Python Web Scrapper with BeautifulSoup

You must have wondered how people are showing data which you might have already looked on few other sites. Well, they have scrapped the data from the source and manipulated that within their own application.

There are thousands of HTML (or SGML, or XML) parsing libraries for hundreds of languages out there, but we will use a Python library called BeautifulSoup which takes care of almost all of the work for you. The BeautifulSoup library is an extremely helpful tool to have at your disposal, since it not only gives you functions to search and modify your parse tree, but it also handles the broken and malformed HTML you’re likely to encounter on an average Web page.

You can download the library at its Web page. It also resides in some popular software repositories, such as the apt-get repository used in the Debian and Ubuntu distributions.

We’ll write a Web scraper that prints all the displayed text contained within <p> tags. This is a very simple implementation that is easy to trip up, but it should be enough to demonstrate how using the library works.

First up, we need to retrieve the source of the page that we want to scrape. The following code will take an address given on the command line and put the contents into the variable html:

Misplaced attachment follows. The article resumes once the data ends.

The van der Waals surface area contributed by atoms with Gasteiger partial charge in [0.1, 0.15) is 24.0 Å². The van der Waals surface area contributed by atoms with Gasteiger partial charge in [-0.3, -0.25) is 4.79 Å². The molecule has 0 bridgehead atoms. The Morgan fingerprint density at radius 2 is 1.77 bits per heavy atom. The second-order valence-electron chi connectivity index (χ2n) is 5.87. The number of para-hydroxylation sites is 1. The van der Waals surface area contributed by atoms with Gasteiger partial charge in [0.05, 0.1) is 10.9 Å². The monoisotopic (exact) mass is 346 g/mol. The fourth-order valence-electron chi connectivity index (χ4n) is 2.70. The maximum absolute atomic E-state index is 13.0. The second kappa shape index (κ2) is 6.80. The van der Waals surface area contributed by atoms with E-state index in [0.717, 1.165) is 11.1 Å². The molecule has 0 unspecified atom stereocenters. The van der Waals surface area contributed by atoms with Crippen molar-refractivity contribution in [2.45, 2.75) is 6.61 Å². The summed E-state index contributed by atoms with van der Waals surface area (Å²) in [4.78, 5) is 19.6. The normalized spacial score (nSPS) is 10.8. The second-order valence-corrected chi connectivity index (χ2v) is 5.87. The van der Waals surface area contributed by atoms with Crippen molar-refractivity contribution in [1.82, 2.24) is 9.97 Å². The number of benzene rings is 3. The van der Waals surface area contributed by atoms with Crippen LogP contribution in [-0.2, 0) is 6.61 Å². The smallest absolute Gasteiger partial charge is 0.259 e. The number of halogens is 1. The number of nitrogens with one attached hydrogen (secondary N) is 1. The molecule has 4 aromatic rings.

Then we need to build a parse tree using BeautifulSoup:

At this point the code has already been cleaned up and converted to unicode by the BeautifulSoup library, you can print soup.prettify() to get a clean dump of the source code.

Instead, what we want is to print all of the text, without the tags, so we need to find out which parts of the parse tree are text. In BeautifulSoup there are two kinds of nodes in the parse tree, plain text is represented by the NavigableString class, whereas Tags hold mark-up. Tags are recursive structures, they can hold many children, each being either other Tags or NavigableStrings.

We want to write a recursive function that takes part of the tree: if it is a NavigableString print it out, otherwise, runs the function again on each subtree. Because we can iterate over a tag’s children simply by referring to that tag this is easy.

Then we just need to run that function on all the <p> tags. We can use BeautifulSoup’s in built parse tree searching functions to retrieve all of them:

That’s it. You’ve got a fully functioning, if basic, HTML scraper. For more help with searching the parse tree, look up the BeautifulSoup documentation.

The full code for this example is as follows:

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